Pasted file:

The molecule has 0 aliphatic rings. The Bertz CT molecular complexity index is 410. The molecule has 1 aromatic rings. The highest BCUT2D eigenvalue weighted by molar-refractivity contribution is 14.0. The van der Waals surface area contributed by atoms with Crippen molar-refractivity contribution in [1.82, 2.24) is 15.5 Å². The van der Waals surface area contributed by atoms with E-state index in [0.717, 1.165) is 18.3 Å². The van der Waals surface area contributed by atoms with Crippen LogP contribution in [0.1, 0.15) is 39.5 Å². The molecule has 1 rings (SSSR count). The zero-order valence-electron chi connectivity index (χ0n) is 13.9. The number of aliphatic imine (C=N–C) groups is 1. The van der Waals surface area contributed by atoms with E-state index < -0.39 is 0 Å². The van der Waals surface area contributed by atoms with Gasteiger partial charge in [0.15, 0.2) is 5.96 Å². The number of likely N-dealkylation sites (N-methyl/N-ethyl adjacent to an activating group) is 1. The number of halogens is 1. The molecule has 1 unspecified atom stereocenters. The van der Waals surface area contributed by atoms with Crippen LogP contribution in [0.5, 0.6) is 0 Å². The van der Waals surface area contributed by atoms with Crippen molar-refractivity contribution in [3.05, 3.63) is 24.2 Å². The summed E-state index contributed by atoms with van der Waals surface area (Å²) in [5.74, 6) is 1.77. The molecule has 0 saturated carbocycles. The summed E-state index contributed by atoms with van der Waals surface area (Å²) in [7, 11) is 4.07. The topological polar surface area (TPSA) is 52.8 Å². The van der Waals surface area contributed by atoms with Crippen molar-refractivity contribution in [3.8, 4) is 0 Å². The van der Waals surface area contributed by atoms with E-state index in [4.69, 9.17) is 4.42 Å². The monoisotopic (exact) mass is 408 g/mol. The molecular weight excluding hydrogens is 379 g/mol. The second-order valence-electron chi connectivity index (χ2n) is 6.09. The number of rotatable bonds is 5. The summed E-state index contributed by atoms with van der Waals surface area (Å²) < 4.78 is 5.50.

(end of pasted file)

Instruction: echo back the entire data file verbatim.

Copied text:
The molecule has 0 aliphatic rings. The Bertz CT molecular complexity index is 410. The molecule has 1 aromatic rings. The highest BCUT2D eigenvalue weighted by molar-refractivity contribution is 14.0. The van der Waals surface area contributed by atoms with Crippen molar-refractivity contribution in [1.82, 2.24) is 15.5 Å². The van der Waals surface area contributed by atoms with E-state index in [0.717, 1.165) is 18.3 Å². The van der Waals surface area contributed by atoms with Crippen LogP contribution in [0.1, 0.15) is 39.5 Å². The molecule has 1 rings (SSSR count). The zero-order valence-electron chi connectivity index (χ0n) is 13.9. The number of aliphatic imine (C=N–C) groups is 1. The van der Waals surface area contributed by atoms with E-state index < -0.39 is 0 Å². The van der Waals surface area contributed by atoms with Gasteiger partial charge in [0.15, 0.2) is 5.96 Å². The number of likely N-dealkylation sites (N-methyl/N-ethyl adjacent to an activating group) is 1. The number of halogens is 1. The molecule has 1 unspecified atom stereocenters. The van der Waals surface area contributed by atoms with Crippen LogP contribution in [0.5, 0.6) is 0 Å². The van der Waals surface area contributed by atoms with Crippen molar-refractivity contribution in [3.05, 3.63) is 24.2 Å². The summed E-state index contributed by atoms with van der Waals surface area (Å²) in [5.74, 6) is 1.77. The molecule has 0 saturated carbocycles. The summed E-state index contributed by atoms with van der Waals surface area (Å²) in [7, 11) is 4.07. The topological polar surface area (TPSA) is 52.8 Å². The van der Waals surface area contributed by atoms with Crippen molar-refractivity contribution in [3.8, 4) is 0 Å². The van der Waals surface area contributed by atoms with E-state index in [4.69, 9.17) is 4.42 Å². The monoisotopic (exact) mass is 408 g/mol. The molecular weight excluding hydrogens is 379 g/mol. The second-order valence-electron chi connectivity index (χ2n) is 6.09. The number of rotatable bonds is 5. The summed E-state index contributed by atoms with van der Waals surface area (Å²) < 4.78 is 5.50.